If there are slaves then there is a … Now there’s a corresponding word that needs mention as well, and that is the word “master”. So here is a fundamental question: “What is the foundational reality that defines what it means to be a disciple? What is the fundamental reality that distinguishes the believer’s relationship to Jesus? What is our great confession in three words?” Jesus is Lord (Master).
In fact, if you want to be saved, Romans 10:9 and 10 says, “You confess Jesus as Lord (Master).” Kuriosis the corresponding word to doulos. Kurios is a title and means “master.” Doulos is “slave.” You can no more eliminate doulos from the believer’s relationship to the Master than you could eliminate kurios.
We hear a lot about the issue of the Lordship of the Messiah to try to help people who think you can become a disciple without acknowledging Jesus as Lord (Master), which is an impossible thing. Nonetheless it’s advocated. And the simple answer to that is this. If He is Lord, which is to say He is Master, then I am His slave. There’s no such thing as a master with no slaves or a slave with no master. And 1 Corinthians 12:3 says, “We call Jesus Master (Lord) by the Spirit of God.”
You go in the book of Acts and that’s what they preached. This is what’s so hard … you aren’t going to see it there because the word is not translated “slave.” Acts 4:29, “And now, Lord, take note of their threats and grant that Your slaves may speak Your Word with all confidence.” Colossians 1 talks about being slaves; Colossians 4, and many other places.
What about the apostles and early disciples? You see it in the letters in the new testament scripture.
- Paul referring to himself, Philippians 1:1, as a slave of the Messiah. In Romans 1:1, “slave of Messiah.” Titus 1:1, “slave.”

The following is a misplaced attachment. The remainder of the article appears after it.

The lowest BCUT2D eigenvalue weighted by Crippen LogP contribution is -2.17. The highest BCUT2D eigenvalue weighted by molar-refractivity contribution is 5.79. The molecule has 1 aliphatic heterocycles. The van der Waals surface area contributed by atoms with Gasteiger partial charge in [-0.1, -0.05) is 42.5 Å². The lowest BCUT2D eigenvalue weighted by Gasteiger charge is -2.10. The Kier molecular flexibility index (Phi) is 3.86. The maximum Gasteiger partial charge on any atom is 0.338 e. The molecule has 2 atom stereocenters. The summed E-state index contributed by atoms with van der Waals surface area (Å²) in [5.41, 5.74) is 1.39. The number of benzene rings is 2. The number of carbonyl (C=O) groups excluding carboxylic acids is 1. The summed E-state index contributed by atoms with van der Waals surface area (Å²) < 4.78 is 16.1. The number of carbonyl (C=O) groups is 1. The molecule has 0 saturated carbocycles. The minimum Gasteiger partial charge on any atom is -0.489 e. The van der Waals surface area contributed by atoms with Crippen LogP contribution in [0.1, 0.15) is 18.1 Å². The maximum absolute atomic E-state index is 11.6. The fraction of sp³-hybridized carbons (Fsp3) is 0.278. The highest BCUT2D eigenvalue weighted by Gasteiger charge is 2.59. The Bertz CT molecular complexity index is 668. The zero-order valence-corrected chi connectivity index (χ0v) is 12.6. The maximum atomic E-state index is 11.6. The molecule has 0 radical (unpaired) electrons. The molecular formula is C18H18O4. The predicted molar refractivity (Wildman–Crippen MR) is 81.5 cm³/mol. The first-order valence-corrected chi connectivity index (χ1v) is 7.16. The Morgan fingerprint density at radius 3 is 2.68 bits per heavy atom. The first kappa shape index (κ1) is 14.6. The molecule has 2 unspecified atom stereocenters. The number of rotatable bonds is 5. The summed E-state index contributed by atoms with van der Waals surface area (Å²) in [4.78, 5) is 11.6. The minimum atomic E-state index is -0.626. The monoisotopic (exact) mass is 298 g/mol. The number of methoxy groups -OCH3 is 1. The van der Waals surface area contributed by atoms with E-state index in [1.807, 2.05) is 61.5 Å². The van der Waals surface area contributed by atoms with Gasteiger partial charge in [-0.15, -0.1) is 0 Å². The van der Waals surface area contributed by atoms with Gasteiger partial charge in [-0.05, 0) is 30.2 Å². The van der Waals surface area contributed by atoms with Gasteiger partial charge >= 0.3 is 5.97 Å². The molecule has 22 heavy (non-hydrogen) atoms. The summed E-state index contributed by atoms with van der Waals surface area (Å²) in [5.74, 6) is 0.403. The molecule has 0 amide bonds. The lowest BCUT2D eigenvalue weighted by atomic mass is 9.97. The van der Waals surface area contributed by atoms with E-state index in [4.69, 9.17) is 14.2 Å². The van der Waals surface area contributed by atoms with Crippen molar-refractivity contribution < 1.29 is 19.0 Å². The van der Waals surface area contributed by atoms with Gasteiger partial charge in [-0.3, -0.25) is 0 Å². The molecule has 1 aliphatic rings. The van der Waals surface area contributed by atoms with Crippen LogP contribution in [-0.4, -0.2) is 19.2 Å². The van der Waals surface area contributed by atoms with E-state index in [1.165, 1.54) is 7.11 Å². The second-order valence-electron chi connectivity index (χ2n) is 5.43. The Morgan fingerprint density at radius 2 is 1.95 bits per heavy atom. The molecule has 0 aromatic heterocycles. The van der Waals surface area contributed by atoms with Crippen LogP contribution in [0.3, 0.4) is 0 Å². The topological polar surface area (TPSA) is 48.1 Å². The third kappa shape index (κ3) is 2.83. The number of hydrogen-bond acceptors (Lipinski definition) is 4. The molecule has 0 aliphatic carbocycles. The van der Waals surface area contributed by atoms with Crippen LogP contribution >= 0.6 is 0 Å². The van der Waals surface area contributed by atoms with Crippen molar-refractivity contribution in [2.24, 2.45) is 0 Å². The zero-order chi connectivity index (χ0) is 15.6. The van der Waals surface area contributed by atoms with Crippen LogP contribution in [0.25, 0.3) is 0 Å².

- James, the half-brother of our Master; says “James, a slave of God and of the Master Jesus the Messiah.” (James 1:1)
- Peter, not to be outdone (2 Peter 1:1), “Peter the slave.”
- Jude “Jude, a slave of Jesus the Messiah, and brother of James”
- John if Revelation 1:1, “John the slave.”
Every one of them identifies himself as a slave of the Messiah — chosen, bought, owned, subjected, dependent, disciplined, rewarded, provided for, protected, and obedient — and obedient unto death.
When you think about terms used to describe disciples in the New Testament, we’re called children of God, right? We’re called heirs and joint-heirs. We’re called members of the body of Christ. We’re even designated as branches, sheep. And you don’t want to mix all those metaphors because each of those gives you a facet of understanding and aspect of our relationship to Jesus. But the dominating word inside of which our full understanding of salvation is best seen as this word “slave.”
We like to talk about Jesus being a personal Savior. And I understand that. But that is so ambiguous. What do you mean “a personal Savior,” like a personal butler? What are you talking about? People say, “You have Him as your personal Savior.” Well, I understand that it’s not a corporate thing, I understand what’s being stated there. But the ambiguity of that phrase suits the contemporary vagueness of the gospel. Like Jesus is my own genie who jumps out of His little bottle when I rub it and ask Him for what I want.
You have to understand, everybody on the planet has a personal relationship with Jesus, everybody. And for most people it’s not a good one, but it’s very personal. We have lost this incredibly important concept of Jesus as Master and I am His slave. We have a man-centered emphasis in “the church”. We have man-centered theology that dominates evangelicalism, in which we talk about Jesus coming along as a kind of a buddy who loves you and wants to satisfy all your desires and give you everything you want.